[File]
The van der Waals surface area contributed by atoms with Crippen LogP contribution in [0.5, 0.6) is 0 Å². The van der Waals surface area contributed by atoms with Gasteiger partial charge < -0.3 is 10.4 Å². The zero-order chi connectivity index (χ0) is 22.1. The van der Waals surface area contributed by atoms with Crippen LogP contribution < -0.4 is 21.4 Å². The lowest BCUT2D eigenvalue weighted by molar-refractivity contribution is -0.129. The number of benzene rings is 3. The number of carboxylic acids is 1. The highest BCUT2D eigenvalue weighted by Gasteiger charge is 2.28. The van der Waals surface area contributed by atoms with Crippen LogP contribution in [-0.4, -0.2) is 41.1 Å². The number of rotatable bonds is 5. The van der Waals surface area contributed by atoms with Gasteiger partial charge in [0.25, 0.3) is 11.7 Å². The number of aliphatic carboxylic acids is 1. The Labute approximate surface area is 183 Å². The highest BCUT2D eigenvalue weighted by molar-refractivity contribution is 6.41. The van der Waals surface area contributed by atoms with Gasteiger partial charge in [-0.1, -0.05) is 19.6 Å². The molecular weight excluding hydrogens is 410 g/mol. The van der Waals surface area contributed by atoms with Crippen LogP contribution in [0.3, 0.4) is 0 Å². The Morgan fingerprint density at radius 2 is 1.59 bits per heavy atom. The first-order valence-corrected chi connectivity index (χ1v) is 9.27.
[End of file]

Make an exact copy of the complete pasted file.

The van der Waals surface area contributed by atoms with Crippen LogP contribution in [0.5, 0.6) is 0 Å². The van der Waals surface area contributed by atoms with Gasteiger partial charge < -0.3 is 10.4 Å². The zero-order chi connectivity index (χ0) is 22.1. The van der Waals surface area contributed by atoms with Crippen LogP contribution < -0.4 is 21.4 Å². The lowest BCUT2D eigenvalue weighted by molar-refractivity contribution is -0.129. The number of benzene rings is 3. The number of carboxylic acids is 1. The highest BCUT2D eigenvalue weighted by Gasteiger charge is 2.28. The van der Waals surface area contributed by atoms with Crippen LogP contribution in [-0.4, -0.2) is 41.1 Å². The number of rotatable bonds is 5. The van der Waals surface area contributed by atoms with Gasteiger partial charge in [0.25, 0.3) is 11.7 Å². The number of aliphatic carboxylic acids is 1. The Labute approximate surface area is 183 Å². The highest BCUT2D eigenvalue weighted by molar-refractivity contribution is 6.41. The van der Waals surface area contributed by atoms with Gasteiger partial charge in [-0.1, -0.05) is 19.6 Å². The molecular weight excluding hydrogens is 410 g/mol. The van der Waals surface area contributed by atoms with Crippen LogP contribution in [0.3, 0.4) is 0 Å². The Morgan fingerprint density at radius 2 is 1.59 bits per heavy atom. The first-order valence-corrected chi connectivity index (χ1v) is 9.27.